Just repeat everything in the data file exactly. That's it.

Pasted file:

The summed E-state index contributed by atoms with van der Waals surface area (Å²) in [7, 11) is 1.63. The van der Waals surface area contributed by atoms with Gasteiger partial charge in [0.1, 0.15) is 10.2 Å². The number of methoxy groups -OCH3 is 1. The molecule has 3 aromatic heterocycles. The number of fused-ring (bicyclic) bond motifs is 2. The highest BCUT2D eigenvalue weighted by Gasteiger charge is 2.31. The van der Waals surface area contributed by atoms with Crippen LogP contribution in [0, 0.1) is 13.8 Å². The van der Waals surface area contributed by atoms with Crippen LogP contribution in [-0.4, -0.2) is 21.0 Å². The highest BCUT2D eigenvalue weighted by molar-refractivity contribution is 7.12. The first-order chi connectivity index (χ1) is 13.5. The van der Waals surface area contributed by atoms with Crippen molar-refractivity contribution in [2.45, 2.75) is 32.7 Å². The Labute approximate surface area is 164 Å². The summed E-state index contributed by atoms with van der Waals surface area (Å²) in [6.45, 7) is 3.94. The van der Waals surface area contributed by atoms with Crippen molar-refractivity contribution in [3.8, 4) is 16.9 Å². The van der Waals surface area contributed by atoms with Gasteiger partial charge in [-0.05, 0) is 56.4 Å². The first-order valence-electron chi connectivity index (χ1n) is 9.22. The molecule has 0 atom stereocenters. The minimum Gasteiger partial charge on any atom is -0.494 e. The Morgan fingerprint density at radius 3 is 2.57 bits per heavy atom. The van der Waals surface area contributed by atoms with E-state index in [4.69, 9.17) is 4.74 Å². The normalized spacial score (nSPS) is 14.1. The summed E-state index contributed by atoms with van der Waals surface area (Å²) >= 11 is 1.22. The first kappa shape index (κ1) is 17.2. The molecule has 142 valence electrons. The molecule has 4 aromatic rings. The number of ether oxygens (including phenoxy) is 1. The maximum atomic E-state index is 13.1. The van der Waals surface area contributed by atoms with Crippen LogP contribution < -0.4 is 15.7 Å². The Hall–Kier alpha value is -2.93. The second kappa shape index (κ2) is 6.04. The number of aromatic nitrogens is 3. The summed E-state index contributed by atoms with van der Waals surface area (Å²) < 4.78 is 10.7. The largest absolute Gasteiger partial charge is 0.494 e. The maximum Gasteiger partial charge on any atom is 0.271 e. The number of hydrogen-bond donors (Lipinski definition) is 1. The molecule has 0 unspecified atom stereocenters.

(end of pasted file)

The summed E-state index contributed by atoms with van der Waals surface area (Å²) in [7, 11) is 1.63. The van der Waals surface area contributed by atoms with Gasteiger partial charge in [0.1, 0.15) is 10.2 Å². The number of methoxy groups -OCH3 is 1. The molecule has 3 aromatic heterocycles. The number of fused-ring (bicyclic) bond motifs is 2. The highest BCUT2D eigenvalue weighted by Gasteiger charge is 2.31. The van der Waals surface area contributed by atoms with Crippen LogP contribution in [0, 0.1) is 13.8 Å². The van der Waals surface area contributed by atoms with Crippen LogP contribution in [-0.4, -0.2) is 21.0 Å². The highest BCUT2D eigenvalue weighted by molar-refractivity contribution is 7.12. The first-order chi connectivity index (χ1) is 13.5. The van der Waals surface area contributed by atoms with Crippen molar-refractivity contribution in [2.45, 2.75) is 32.7 Å². The Labute approximate surface area is 164 Å². The summed E-state index contributed by atoms with van der Waals surface area (Å²) in [6.45, 7) is 3.94. The van der Waals surface area contributed by atoms with Crippen molar-refractivity contribution in [3.8, 4) is 16.9 Å². The van der Waals surface area contributed by atoms with Gasteiger partial charge in [-0.05, 0) is 56.4 Å². The first-order valence-electron chi connectivity index (χ1n) is 9.22. The molecule has 0 atom stereocenters. The minimum Gasteiger partial charge on any atom is -0.494 e. The Morgan fingerprint density at radius 3 is 2.57 bits per heavy atom. The van der Waals surface area contributed by atoms with E-state index in [4.69, 9.17) is 4.74 Å². The normalized spacial score (nSPS) is 14.1. The summed E-state index contributed by atoms with van der Waals surface area (Å²) >= 11 is 1.22. The first kappa shape index (κ1) is 17.2. The molecule has 142 valence electrons. The molecule has 4 aromatic rings. The number of ether oxygens (including phenoxy) is 1. The maximum atomic E-state index is 13.1. The van der Waals surface area contributed by atoms with Crippen LogP contribution < -0.4 is 15.7 Å². The Hall–Kier alpha value is -2.93. The second kappa shape index (κ2) is 6.04. The number of aromatic nitrogens is 3. The summed E-state index contributed by atoms with van der Waals surface area (Å²) < 4.78 is 10.7. The largest absolute Gasteiger partial charge is 0.494 e. The maximum Gasteiger partial charge on any atom is 0.271 e. The number of hydrogen-bond donors (Lipinski definition) is 1. The molecule has 0 unspecified atom stereocenters.